So why does this happen? Well, it’s largely to do with Zeiss. Or, more precisely, the fact that the Soviet Union took Zeiss’s designs and production lines as war reparations after the Second World War. What happened next regarding lens and camera design decisions is somewhat lost in the sands of time, but it seems that the Soviets took the specifications for the Contax lenses and used them on the Leica mount lenses they were producing for their own LTM bodies – most notably the nominal 50mm focal length that the camera’s rangefinder expects as a standard. They didn’t care that this made them technically incompatible with Leicas; why should they care? They were aiming for self-sufficiency, and no good proletarian would be using a Leica when the Fed and Zorki models were just as good. (Aside: this might sound like I’m joking, but the earlier Fed and Zorki models ARE very good, providing they’ve been properly cared for and serviced. Quality, however, dropped massively towards the end of the Soviet Union’s existence.) It’s also worth pointing out that this wasn’t the only example of a non-obvious technical incompatibility being designed into what should otherwise be a compatible system; Nikon did exactly the same thing with their rangefinder system – which otherwise used the same mount as the Contax rangefinders. As a result the Nikon/Contax rangefinder users find themselves with the same problem as the Leica/Fed/Zorki ones – wide angles are perfectly compatible between the two systems, but faster and longer lenses mis-focus at close distances and wide open.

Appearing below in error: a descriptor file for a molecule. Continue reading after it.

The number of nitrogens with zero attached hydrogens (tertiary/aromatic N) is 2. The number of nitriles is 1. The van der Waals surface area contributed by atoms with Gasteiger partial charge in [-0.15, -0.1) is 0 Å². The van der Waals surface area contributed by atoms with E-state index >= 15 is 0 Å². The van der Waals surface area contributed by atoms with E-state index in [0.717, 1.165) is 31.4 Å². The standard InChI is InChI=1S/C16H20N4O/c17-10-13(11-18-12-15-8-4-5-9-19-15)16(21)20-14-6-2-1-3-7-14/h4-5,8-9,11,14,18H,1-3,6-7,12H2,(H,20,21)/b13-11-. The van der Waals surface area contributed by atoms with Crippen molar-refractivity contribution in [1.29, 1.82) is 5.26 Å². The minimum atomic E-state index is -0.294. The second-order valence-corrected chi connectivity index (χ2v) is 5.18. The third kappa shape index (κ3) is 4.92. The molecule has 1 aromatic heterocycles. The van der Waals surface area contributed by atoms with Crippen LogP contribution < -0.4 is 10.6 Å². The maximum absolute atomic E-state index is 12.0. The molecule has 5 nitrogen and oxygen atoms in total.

This is not to say that the lenses are in any way bad, or inherently incapable of being in focus; you simply have to use them on the system they were designed for. This, for example, was shot with a Jupiter 8 on a Fed 5 – wide open and close up: